We must meet intelligence on its own terms, not on the arbitrary narcissistic terms we set out for ourselves. Yes, it is natural to see the world in terms of what we can most immediately relate to–our own human incarnations, in this case–but why not expand the very definition of the self? Why not say, “Yes, that stone is me, that ant is me, that fungus is me, that galaxy is me.” Of course, we don’t have to mean this in every literal sense, but perhaps if we simply imagine it to be true for a moment, we can empathize with beings that can help us to increase our understanding of Things.


Fluidity. Self. Cooperation. Unconscious organization giving rise to consciousness. Emergent properties. All of these concepts and more must be applied to artificial intelligence–not just mechanics, electrodes, and software. Why limit ourselves? Perhaps the great breakthrough in artificial intelligence will come not from a tinkerer, not from a scientist, but from a jack of all trades–or a society of jacks of all trades.

How to Spy on the NSA

Wanna know which of your favorite websites are monitored by the National Security Agency? Ryan Singel and Kevin Poulsen at Wired explain how:

If you’re a Windows user, fire up an MS-DOS command prompt. Now type tracert followed by the domain name of the website, e-mail host, VoIP switch, or whatever destination you’re interested in. Watch as the program spits out your route, line by line.

C:\> tracert

1 2 ms 2 ms 2 ms
7 11 ms 14 ms 10 ms []
8 13 12 19 ms []
9 18 ms 16 ms 16 ms
10 88 ms 92 ms 91 ms []
11 88 ms 90 ms 88 ms []
12 89 ms 97 ms 89 ms []
13 89 ms 88 ms 88 ms []
14 102 ms 93 ms 112 ms
15 94 ms 94 ms 93 ms
16 * * *
17 * * *
18 * *

In the above example, my traffic is jumping from Level 3 Communications to AT&T’s network in San Francisco, presumably over the OC-48 circuit that AT&T tapped on February 20th, 2003, according to the Klein docs.

The magic string you’re looking for is If it’s present immediately above or below a entry, then — by Klein’s allegations — your packets are being copied into room 641A, and from there, illegally, to the NSA.

Of course, if Marcus is correct and AT&T has installed these secret rooms all around the country, then any entry in your route is a bad sign.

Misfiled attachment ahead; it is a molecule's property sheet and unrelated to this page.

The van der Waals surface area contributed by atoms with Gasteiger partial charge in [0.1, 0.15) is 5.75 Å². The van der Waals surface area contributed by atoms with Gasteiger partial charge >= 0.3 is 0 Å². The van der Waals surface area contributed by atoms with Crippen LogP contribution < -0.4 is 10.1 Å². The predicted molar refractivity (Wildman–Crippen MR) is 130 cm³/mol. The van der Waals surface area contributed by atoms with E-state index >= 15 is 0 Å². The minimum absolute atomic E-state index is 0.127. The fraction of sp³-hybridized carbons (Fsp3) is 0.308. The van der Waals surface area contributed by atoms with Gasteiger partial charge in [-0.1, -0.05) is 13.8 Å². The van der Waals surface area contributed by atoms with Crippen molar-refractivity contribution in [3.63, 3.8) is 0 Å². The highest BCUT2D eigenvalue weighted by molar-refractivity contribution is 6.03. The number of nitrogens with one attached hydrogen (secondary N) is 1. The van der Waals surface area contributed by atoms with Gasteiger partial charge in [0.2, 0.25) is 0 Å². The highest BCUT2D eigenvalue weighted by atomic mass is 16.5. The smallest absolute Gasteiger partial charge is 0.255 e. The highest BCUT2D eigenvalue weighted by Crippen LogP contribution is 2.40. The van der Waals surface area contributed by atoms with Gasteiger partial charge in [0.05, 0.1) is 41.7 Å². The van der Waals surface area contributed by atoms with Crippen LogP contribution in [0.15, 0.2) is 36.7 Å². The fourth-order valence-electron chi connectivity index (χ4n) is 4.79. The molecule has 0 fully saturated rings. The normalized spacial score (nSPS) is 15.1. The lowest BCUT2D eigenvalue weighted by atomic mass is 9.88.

If you don’t know how to fire up the MS-Dos command prompt, here’s how: go to Start, select All Programs, select Accessories, and then select Command Prompt. You are now ready to turn the telescope back around on the NSA and their paid cohorts at AT&T. I checked out a few websites myself., a 9/11 truth seeking organization, was routed through AT&T via Washington, D.C., New York, Illinois, and Indiana. How do I know which states it was routed through? Check out the last two letters of the bold script in each of the following four lines. That’s the state. The preceding letters represent a city name., the host for the In Plane Site documentary, was routed through AT&T as well. This documentary is highly controversial even among 9/11 truth seekers because, among other criticisms, it purports that the planes were switched with military lookalikes armed with missiles. Yeah. Far out, man. If these In Plane Site guys are just plain old crazy, then why should the NSA spy on them? It’s a valid question, and one that must be answered., a site that has nothing to do with the attacks but is actually a professional website aimed at EMTs, 911 phone operators, ambulance drivers, et cetera, somehow got targeted by AT&T’s keyword filters., of course, is also spied upon by the NSA.

It is worth noting AT&T updated their privacy policy on June 16th, 2006, by removing portions that might get them in further legal trouble for spying on Internet users. The Washington Post reports on that here.

In my route tracing experiment, I also ran across another interesting revelation. and were routed through a Content Delivery Network called Akamai Technologies. According to the Akamai Technologies entry at

Akamai’s customers include Yahoo!, AOL Radio, Symantec,, Google, Microsoft, FedEx, BBC News website, Xerox, iVillage, Apple Computer, Music Television (MTV), the United States Geological Survey, the White House, Reuters,, and XM Radio.

Arabic news network Al-Jazeera was a customer until April 2003, when Akamai abruptly cancelled the relationship shortly after the start of Operation Iraqi Freedom. There is speculation that the move may have been influenced by the network’s controversial coverage of the Iraq war and Akamai’s own history, as Akamai co-founder Daniel Lewin was killed aboard American Airlines Flight 11 during the September 11th, 2001 terrorist attacks.